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McAdams to take seat as SL County mayor; Crockett concedes

By John Hollenhorst and Jed Boal | Posted - Nov. 7, 2012 at 12:38 a.m.


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SALT LAKE CITY — In a tight race, Salt Lake Mayoral Candidate Ben McAdams inched ahead Tuesday evening.

After all precincts reported, McAdams had 54 percent of vote, and Mark Crockett held 45 percent.

In a KSL/Deseret News poll released last week, McAdams was three points ahead of his mayoral opponent. That number was a reversal of a September poll that showed Crockett was ahead by the same number of points.

Pollster Dan Jones credited the close race in a mostly democratic county to the momentum Mitt Romney being on the ticket has built for the GOP. Split-ticket voters in Utah, he said, have favored the presidential-hopeful over President Barack Obama.

In his concession speech, Crockeet said he planned to get back to work at his "day job" and "help out as so many people are."

"It's been a great experience. There are always some things in campaigns that you don't like," Crockett said. "Overwhelmingly, I would say it's been inspiring. We have amazing people in our valley now. They want to do more for our community now. I think we're only going to go up from here."

As the last voters head to the polls, Salt Lake County Mayoral candidates sat down with KSL for an interview to give one last pitch to voters.

In his interview, McAdams talked about reaching over party lines, and his efforts to do so. He said from the start of the race, he and his campaign staff knew they had to gain the support of republican and independent voters, in addition to his democratic base.

"I think Mitt Romney's been a fantastic candidate and a lot of people like him, but Utah voters are smart, and they're going to vote for the person over the party," McAdams said. "So you've seen a lot of strong support for Mitt Romney, but they're willing to vote, they're crossing over and supporting me as well."

To do so, he said, he built a "positive campaign," utilizing humor in his advertising.

"We knew that people in Utah were going to be sick of negative campaigning," McAdams told KSL. "And I told my staff that I wanted under every circumstance, to run a positive campaign. So we've tried to do that, and I think in a lighthearted way tried to convey some very serious policy issues."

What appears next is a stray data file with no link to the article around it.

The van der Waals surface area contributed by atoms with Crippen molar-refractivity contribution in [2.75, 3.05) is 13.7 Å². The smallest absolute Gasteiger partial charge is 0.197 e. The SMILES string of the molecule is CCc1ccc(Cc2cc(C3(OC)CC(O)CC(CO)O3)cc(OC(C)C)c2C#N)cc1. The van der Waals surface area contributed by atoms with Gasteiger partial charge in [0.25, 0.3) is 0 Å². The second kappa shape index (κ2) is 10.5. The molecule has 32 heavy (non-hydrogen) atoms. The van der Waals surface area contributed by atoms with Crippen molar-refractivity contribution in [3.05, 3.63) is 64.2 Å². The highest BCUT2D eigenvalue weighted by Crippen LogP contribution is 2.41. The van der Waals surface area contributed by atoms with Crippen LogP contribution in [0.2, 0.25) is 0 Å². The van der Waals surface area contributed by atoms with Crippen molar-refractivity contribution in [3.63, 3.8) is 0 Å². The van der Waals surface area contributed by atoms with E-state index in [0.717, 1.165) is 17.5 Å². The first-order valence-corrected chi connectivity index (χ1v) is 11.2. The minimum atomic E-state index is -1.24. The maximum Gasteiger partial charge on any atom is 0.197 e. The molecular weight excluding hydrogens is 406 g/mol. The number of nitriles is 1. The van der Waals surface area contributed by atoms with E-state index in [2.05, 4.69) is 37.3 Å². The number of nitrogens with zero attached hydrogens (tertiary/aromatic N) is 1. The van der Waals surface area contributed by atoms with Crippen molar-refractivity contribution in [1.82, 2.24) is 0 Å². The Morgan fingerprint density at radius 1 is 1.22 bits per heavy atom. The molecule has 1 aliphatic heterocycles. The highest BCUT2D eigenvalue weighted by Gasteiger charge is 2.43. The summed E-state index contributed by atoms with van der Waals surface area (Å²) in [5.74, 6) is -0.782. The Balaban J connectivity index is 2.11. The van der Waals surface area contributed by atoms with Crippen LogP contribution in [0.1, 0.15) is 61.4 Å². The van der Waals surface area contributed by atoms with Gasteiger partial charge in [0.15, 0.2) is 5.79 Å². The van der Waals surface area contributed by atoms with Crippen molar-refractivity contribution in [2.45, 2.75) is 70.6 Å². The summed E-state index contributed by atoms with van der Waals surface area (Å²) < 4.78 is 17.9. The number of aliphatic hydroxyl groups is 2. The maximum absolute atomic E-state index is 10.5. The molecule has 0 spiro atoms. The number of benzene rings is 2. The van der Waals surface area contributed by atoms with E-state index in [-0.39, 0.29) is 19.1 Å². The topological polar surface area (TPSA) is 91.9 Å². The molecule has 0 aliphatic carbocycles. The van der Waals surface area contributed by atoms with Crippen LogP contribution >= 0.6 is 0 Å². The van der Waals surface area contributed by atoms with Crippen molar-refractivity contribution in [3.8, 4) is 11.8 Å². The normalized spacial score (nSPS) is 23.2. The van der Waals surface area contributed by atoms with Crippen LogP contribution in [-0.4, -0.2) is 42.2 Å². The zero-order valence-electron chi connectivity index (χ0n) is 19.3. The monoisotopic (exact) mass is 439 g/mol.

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His message of bi-partisanship was clear in his answer to a question from the KSL- TV Facebook page, asking what "is the one thing that distinguishes you from your opponent?"

"I think the biggest distinguishing factor is in style," McAdams said. "We both have private sector experience— I've worked on doing mergers and acquisitions for Fortune 500 companies — but my style is somebody who works across party lines and delivers results. Thirteen of 17 mayors in SL County support me because they know that I work with them and that I listen. And that style of leadership is far too rare, unfortunately, these days."

When asked what he would do in his first day of office, if elected, he answered, "I'm gonna go listen."

Crockett focused on human services, saying that, if elected, those programs would be one of his priorities.

"I'm really motivated about making our human services better," Crockett said. "Whether it's a mom trying to stay in her home an extra few years, or somebody who's in a drug-treatment program, if we shift to more of an outcomes-based model rather than just the cost model we've had in the past, I'm convinced we can save a lot more families, and over time, a lot more money."

He said that he has learned from people in the county about their needs by listening.

"I've learned that I really just love hearing what people have to say out in the community. They know what they need, they know what they want, and the stories are always so powerful," Crockett said.

He focused on the benefits of those human services in his answer to a Facebook question, "As a Latino, why is my vote so important to YOU?"

"In the Latino community, I believe that the Republican party actually offers a lot about family values, about personal accountability, empowering small businesses," Crockett said. "That's certainly what we're going to try to do with county government: make it easier for smaller businesses, support families, and particularly with these human services, those help a lot of the Latino communities disproportionately today, and we can be better at those than we are today."


Salt Lake County Mayor Results
CandidateVotes %Winner
Ben McAdams (DEM)54%
Mark Crockett (REP)45%
611 of 724 precincts reporting at 11:52 p.m.
For a complete listing of the election results, click HERE.

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John Hollenhorst
    Jed Boal

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